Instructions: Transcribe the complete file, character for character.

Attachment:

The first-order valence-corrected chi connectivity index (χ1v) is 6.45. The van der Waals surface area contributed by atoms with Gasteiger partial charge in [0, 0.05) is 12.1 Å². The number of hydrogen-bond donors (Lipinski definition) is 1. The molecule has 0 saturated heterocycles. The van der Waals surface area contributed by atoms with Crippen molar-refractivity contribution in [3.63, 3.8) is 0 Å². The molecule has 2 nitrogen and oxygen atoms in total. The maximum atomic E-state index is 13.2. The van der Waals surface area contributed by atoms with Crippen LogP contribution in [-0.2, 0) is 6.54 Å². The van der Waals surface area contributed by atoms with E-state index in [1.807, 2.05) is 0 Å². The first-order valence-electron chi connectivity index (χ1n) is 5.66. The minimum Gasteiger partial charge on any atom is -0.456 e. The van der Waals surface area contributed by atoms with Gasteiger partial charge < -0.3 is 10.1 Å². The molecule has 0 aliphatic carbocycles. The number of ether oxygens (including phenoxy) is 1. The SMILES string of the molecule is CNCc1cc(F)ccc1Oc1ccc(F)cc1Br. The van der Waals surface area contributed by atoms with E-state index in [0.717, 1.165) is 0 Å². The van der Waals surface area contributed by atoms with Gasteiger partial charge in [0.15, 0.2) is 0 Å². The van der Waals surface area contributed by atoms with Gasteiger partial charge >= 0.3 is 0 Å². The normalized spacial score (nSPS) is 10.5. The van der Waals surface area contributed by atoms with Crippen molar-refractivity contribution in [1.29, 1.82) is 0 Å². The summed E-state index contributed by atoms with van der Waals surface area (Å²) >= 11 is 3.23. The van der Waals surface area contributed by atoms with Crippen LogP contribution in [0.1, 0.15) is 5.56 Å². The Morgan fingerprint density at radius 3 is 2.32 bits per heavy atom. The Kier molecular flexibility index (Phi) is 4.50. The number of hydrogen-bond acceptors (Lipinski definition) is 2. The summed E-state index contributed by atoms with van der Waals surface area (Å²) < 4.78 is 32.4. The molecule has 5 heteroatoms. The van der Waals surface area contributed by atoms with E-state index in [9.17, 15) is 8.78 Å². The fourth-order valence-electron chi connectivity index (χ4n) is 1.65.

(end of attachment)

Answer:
The first-order valence-corrected chi connectivity index (χ1v) is 6.45. The van der Waals surface area contributed by atoms with Gasteiger partial charge in [0, 0.05) is 12.1 Å². The number of hydrogen-bond donors (Lipinski definition) is 1. The molecule has 0 saturated heterocycles. The van der Waals surface area contributed by atoms with Crippen molar-refractivity contribution in [3.63, 3.8) is 0 Å². The molecule has 2 nitrogen and oxygen atoms in total. The maximum atomic E-state index is 13.2. The van der Waals surface area contributed by atoms with Crippen LogP contribution in [-0.2, 0) is 6.54 Å². The van der Waals surface area contributed by atoms with E-state index in [1.807, 2.05) is 0 Å². The first-order valence-electron chi connectivity index (χ1n) is 5.66. The minimum Gasteiger partial charge on any atom is -0.456 e. The van der Waals surface area contributed by atoms with Gasteiger partial charge < -0.3 is 10.1 Å². The molecule has 0 aliphatic carbocycles. The number of ether oxygens (including phenoxy) is 1. The SMILES string of the molecule is CNCc1cc(F)ccc1Oc1ccc(F)cc1Br. The van der Waals surface area contributed by atoms with E-state index in [0.717, 1.165) is 0 Å². The van der Waals surface area contributed by atoms with Gasteiger partial charge in [0.15, 0.2) is 0 Å². The van der Waals surface area contributed by atoms with Gasteiger partial charge >= 0.3 is 0 Å². The normalized spacial score (nSPS) is 10.5. The van der Waals surface area contributed by atoms with Crippen molar-refractivity contribution in [1.29, 1.82) is 0 Å². The summed E-state index contributed by atoms with van der Waals surface area (Å²) >= 11 is 3.23. The van der Waals surface area contributed by atoms with Crippen LogP contribution in [0.1, 0.15) is 5.56 Å². The Morgan fingerprint density at radius 3 is 2.32 bits per heavy atom. The Kier molecular flexibility index (Phi) is 4.50. The number of hydrogen-bond acceptors (Lipinski definition) is 2. The summed E-state index contributed by atoms with van der Waals surface area (Å²) < 4.78 is 32.4. The molecule has 5 heteroatoms. The van der Waals surface area contributed by atoms with E-state index in [9.17, 15) is 8.78 Å². The fourth-order valence-electron chi connectivity index (χ4n) is 1.65.